ST. PAUL (AP) -- Hmong leaders are looking for ways to curb domestic violence after the rash of shootings that have killed several Hmong adults and orphaned more than two dozen children.
"It just tears your heart out when you see people killing each other in the community," said Lee Pao Xiong of St. Paul, a member of President Clinton's Advisory Commission on Asian-Americans and Pacific Islanders. "It's something the community needs to deal with. We've got to find a solution to address this violence."
Last weekend in Minneapolis, a Hmong couple, Yeng Lee, 47, and Zoua Thao, 31 -- parents of 13 children from previous marriages -- died in a murder-suicide. That happened eight days after a Hmong woman, the mother of a 2-year-old daughter, was fatally shot at a St. Paul park in a plot allegedly involving her husband and two teen-age accomplices.
In four shootings this year, two Hmong men killed themselves, four women were fatally shot and 25 children were left without one or both parents.
The search for solutions has included summit talks with elders and a stronger emphasis on traditional ways, to town-hall-type meetings and a larger role for Western-style counseling.
Wes Vue, a store clerk in Minneapolis, said social service agencies and people in the community should reach out to troubled families to help them identify warning signs and resolve disputes without bloodshed.
"There's no shame in seeking professional help," Wes Vue said. "We need to stop this mentality that we can handle problems in our own way. To me, this is an epidemic that we need to put to a stop."
Pao Her, an uncle of eight children who lost their parents in a murder-suicide in January, said the recent shootings were a painful reminder of the case in which Thong Her, 38, allegedly shot Yang Her, 32, and then turned the gun on himself.
"I'd like to say to Hmong people that no matter what kind of problems they have, they should get help, talk to older people who know better," Pao Her said.
The Hmong United International Council of Minnesota on Wednesday made a public plea for troubled Hmong couples to seek help from families, clan leaders or mainstream social services. Council members also called on public officials to make more resources available to Hmong and other social service groups.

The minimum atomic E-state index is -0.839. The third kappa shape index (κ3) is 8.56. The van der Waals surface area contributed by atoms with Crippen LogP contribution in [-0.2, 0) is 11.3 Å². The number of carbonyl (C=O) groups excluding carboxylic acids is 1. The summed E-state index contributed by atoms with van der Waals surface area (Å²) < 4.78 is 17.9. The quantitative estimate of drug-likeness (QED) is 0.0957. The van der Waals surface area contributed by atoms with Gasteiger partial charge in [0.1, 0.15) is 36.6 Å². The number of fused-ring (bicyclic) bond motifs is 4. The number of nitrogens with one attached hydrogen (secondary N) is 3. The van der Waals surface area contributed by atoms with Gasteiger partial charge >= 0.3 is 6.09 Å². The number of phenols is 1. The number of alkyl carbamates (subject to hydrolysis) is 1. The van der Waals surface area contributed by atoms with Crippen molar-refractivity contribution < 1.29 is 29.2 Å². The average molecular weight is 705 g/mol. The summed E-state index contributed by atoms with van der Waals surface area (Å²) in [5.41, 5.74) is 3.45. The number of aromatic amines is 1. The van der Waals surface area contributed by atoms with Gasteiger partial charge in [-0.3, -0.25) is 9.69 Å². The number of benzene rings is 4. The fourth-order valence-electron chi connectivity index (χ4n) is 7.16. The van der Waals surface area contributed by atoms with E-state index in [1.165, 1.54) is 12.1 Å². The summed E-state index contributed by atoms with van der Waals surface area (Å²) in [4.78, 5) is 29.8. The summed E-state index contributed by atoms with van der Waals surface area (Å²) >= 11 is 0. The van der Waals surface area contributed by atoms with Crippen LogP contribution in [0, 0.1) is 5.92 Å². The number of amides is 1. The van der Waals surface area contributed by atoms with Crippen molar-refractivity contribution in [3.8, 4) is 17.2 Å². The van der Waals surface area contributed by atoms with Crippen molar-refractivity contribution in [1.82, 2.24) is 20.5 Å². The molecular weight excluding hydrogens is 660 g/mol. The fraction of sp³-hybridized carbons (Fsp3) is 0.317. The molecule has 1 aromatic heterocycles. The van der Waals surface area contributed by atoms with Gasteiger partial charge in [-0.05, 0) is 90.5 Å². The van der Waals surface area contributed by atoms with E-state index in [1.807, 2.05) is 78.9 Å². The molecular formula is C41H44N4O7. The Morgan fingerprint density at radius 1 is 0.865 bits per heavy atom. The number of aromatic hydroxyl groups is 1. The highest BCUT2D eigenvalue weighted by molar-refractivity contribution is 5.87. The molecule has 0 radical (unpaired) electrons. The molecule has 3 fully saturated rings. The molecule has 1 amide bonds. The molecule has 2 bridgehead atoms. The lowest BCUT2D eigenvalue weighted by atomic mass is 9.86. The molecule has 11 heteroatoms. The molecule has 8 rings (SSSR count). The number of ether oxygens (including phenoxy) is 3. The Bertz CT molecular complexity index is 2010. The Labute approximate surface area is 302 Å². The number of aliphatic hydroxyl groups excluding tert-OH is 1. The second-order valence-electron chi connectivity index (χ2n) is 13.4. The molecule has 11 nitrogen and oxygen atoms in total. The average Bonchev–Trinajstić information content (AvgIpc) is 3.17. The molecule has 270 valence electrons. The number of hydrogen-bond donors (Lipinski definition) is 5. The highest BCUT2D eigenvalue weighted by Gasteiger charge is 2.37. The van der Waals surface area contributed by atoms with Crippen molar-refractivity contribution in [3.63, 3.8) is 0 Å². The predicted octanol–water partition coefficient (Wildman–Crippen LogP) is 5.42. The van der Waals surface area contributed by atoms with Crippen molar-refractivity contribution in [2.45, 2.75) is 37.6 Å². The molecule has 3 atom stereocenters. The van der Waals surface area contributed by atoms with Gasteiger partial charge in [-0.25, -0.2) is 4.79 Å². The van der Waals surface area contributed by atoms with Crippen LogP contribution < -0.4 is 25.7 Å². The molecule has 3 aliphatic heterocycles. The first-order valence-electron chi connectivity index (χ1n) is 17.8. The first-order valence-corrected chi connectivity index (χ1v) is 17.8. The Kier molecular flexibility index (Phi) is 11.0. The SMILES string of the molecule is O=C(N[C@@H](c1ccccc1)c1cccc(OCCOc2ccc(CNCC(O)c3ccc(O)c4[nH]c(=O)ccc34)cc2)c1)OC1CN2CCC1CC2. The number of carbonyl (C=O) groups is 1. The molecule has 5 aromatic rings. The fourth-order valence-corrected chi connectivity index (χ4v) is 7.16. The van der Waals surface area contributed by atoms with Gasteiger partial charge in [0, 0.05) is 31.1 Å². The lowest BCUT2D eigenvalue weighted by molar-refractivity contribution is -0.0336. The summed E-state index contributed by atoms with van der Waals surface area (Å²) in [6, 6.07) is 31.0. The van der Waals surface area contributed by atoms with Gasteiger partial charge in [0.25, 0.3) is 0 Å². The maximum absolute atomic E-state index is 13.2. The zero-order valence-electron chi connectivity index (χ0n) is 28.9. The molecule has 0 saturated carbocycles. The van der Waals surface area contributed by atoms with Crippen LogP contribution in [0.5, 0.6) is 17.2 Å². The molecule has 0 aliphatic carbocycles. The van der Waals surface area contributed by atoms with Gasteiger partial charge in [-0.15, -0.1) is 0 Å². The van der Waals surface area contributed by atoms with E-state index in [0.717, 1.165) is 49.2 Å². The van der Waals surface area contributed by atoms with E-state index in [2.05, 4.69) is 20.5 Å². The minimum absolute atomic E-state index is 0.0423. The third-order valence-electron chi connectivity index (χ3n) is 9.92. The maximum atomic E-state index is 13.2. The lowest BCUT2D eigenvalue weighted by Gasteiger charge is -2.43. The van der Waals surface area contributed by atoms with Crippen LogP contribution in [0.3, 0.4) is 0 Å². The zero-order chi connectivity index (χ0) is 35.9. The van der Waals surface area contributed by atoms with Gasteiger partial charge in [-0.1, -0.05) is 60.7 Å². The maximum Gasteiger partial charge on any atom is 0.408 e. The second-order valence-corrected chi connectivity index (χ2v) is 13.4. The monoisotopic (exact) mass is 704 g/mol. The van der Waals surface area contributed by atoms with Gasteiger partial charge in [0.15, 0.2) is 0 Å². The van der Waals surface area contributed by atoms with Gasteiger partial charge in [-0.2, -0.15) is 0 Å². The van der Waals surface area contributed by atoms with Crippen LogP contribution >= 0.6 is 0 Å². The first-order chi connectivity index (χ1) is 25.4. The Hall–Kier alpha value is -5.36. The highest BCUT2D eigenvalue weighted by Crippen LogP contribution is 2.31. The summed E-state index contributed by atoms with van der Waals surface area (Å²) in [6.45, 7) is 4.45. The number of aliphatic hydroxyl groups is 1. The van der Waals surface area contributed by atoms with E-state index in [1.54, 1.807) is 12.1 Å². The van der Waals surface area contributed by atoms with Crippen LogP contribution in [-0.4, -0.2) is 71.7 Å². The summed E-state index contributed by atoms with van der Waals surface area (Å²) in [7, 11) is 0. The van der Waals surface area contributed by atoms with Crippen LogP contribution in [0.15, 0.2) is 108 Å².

The council consists of representatives of each of the 18 clans that make up the Hmong, an ethnic minority that began migrating from Laos in 1975 and number about 70,000 in Minnesota.
Council members attribute some of the domestic violence to the stress of adjusting to life in the United States.
Some Hmong have struggled with language barriers, lack of education and finding work and housing, often complicated by lingering emotional problems such as severe depression and post-traumatic stress syndrome. Gambling, addiction and jealousies arising from workplace social activities have been a problem for some families.
Also, what has been a strongly patriarchal system has begun to change, with more women in America working and having a say in running the family. Younger Hmong who grow up speaking English and understand American culture often end up interpreting for their parents, further changing traditional roles.
Sandy Ci Moua, a 19-year-old University of Minnesota student from St. Paul, said the violence reflects conflicts over the changing role of Hmong women.
"Generally in the Hmong culture, we prioritize family, men and then women in order of importance," she said. "We need to rethink that, because it doesn't work when women start to demand equality at home and at the workplace."
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